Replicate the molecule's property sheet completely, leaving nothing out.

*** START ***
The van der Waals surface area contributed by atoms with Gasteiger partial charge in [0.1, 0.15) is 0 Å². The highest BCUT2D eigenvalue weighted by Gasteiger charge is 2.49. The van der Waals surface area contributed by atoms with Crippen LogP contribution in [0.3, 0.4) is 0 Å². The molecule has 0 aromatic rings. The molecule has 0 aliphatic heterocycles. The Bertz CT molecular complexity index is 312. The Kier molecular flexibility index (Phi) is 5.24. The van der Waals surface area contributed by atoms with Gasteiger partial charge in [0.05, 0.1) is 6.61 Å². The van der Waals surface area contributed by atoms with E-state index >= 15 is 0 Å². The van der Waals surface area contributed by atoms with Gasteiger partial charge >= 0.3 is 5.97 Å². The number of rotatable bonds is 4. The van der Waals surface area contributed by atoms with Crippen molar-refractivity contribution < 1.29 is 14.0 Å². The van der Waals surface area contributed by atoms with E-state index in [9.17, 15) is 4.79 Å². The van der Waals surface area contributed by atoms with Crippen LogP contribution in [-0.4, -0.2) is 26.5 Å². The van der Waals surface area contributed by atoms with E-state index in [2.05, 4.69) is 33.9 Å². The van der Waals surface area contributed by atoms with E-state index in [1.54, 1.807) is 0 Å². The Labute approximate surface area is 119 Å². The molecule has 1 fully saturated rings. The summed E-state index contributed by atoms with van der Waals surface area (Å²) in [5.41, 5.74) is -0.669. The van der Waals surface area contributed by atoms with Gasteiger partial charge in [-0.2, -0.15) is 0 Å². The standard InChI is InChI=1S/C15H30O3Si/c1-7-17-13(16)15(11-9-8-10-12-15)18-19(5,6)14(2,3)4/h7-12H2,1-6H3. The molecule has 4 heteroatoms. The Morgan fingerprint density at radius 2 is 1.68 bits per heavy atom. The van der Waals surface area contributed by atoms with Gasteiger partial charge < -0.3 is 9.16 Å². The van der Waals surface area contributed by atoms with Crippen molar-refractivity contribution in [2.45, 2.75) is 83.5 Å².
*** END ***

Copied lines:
The van der Waals surface area contributed by atoms with Gasteiger partial charge in [0.1, 0.15) is 0 Å². The highest BCUT2D eigenvalue weighted by Gasteiger charge is 2.49. The van der Waals surface area contributed by atoms with Crippen LogP contribution in [0.3, 0.4) is 0 Å². The molecule has 0 aromatic rings. The molecule has 0 aliphatic heterocycles. The Bertz CT molecular complexity index is 312. The Kier molecular flexibility index (Phi) is 5.24. The van der Waals surface area contributed by atoms with Gasteiger partial charge in [0.05, 0.1) is 6.61 Å². The van der Waals surface area contributed by atoms with E-state index >= 15 is 0 Å². The van der Waals surface area contributed by atoms with Gasteiger partial charge >= 0.3 is 5.97 Å². The number of rotatable bonds is 4. The van der Waals surface area contributed by atoms with Crippen molar-refractivity contribution < 1.29 is 14.0 Å². The van der Waals surface area contributed by atoms with E-state index in [9.17, 15) is 4.79 Å². The van der Waals surface area contributed by atoms with Crippen LogP contribution in [-0.4, -0.2) is 26.5 Å². The van der Waals surface area contributed by atoms with E-state index in [2.05, 4.69) is 33.9 Å². The van der Waals surface area contributed by atoms with E-state index in [1.54, 1.807) is 0 Å². The Labute approximate surface area is 119 Å². The molecule has 1 fully saturated rings. The summed E-state index contributed by atoms with van der Waals surface area (Å²) in [5.41, 5.74) is -0.669. The van der Waals surface area contributed by atoms with Gasteiger partial charge in [-0.2, -0.15) is 0 Å². The standard InChI is InChI=1S/C15H30O3Si/c1-7-17-13(16)15(11-9-8-10-12-15)18-19(5,6)14(2,3)4/h7-12H2,1-6H3. The molecule has 4 heteroatoms. The Morgan fingerprint density at radius 2 is 1.68 bits per heavy atom. The van der Waals surface area contributed by atoms with Gasteiger partial charge < -0.3 is 9.16 Å². The van der Waals surface area contributed by atoms with Crippen molar-refractivity contribution in [2.45, 2.75) is 83.5 Å².